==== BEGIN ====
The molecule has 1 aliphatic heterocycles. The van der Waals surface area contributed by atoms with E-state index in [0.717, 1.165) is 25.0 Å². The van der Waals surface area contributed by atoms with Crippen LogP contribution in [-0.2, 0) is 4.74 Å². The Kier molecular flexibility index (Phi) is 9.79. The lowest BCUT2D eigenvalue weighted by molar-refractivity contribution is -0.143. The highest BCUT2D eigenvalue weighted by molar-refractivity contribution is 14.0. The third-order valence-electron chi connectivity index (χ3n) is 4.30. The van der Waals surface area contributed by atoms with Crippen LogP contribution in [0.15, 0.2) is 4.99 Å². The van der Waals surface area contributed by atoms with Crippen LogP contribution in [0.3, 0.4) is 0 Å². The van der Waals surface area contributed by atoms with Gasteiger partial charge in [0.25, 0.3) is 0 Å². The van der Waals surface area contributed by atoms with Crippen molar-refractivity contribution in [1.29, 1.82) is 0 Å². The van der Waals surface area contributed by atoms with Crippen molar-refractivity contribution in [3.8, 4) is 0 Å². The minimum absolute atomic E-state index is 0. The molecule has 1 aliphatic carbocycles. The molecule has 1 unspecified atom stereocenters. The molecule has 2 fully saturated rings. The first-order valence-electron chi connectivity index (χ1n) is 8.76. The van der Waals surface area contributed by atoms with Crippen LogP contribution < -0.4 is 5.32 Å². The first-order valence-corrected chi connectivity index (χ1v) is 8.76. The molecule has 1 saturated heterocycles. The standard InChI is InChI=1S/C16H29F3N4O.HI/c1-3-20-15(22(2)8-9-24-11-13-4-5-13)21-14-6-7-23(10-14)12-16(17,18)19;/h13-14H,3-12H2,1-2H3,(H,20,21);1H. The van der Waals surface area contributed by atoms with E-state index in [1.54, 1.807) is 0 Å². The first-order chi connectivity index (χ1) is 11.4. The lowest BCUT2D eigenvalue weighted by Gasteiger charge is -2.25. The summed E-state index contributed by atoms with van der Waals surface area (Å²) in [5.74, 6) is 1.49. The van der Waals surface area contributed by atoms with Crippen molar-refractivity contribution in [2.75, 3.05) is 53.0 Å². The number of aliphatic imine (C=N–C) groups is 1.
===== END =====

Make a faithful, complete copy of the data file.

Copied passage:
The molecule has 1 aliphatic heterocycles. The van der Waals surface area contributed by atoms with E-state index in [0.717, 1.165) is 25.0 Å². The van der Waals surface area contributed by atoms with Crippen LogP contribution in [-0.2, 0) is 4.74 Å². The Kier molecular flexibility index (Phi) is 9.79. The lowest BCUT2D eigenvalue weighted by molar-refractivity contribution is -0.143. The highest BCUT2D eigenvalue weighted by molar-refractivity contribution is 14.0. The third-order valence-electron chi connectivity index (χ3n) is 4.30. The van der Waals surface area contributed by atoms with Crippen LogP contribution in [0.15, 0.2) is 4.99 Å². The van der Waals surface area contributed by atoms with Crippen LogP contribution in [0.3, 0.4) is 0 Å². The van der Waals surface area contributed by atoms with Gasteiger partial charge in [0.25, 0.3) is 0 Å². The van der Waals surface area contributed by atoms with Crippen molar-refractivity contribution in [1.29, 1.82) is 0 Å². The van der Waals surface area contributed by atoms with Crippen molar-refractivity contribution in [3.8, 4) is 0 Å². The minimum absolute atomic E-state index is 0. The molecule has 1 aliphatic carbocycles. The molecule has 1 unspecified atom stereocenters. The molecule has 2 fully saturated rings. The first-order valence-electron chi connectivity index (χ1n) is 8.76. The van der Waals surface area contributed by atoms with Crippen LogP contribution < -0.4 is 5.32 Å². The first-order valence-corrected chi connectivity index (χ1v) is 8.76. The molecule has 1 saturated heterocycles. The standard InChI is InChI=1S/C16H29F3N4O.HI/c1-3-20-15(22(2)8-9-24-11-13-4-5-13)21-14-6-7-23(10-14)12-16(17,18)19;/h13-14H,3-12H2,1-2H3,(H,20,21);1H. The van der Waals surface area contributed by atoms with E-state index in [1.54, 1.807) is 0 Å². The first-order chi connectivity index (χ1) is 11.4. The lowest BCUT2D eigenvalue weighted by Gasteiger charge is -2.25. The summed E-state index contributed by atoms with van der Waals surface area (Å²) in [5.74, 6) is 1.49. The van der Waals surface area contributed by atoms with Crippen molar-refractivity contribution in [2.75, 3.05) is 53.0 Å². The number of aliphatic imine (C=N–C) groups is 1.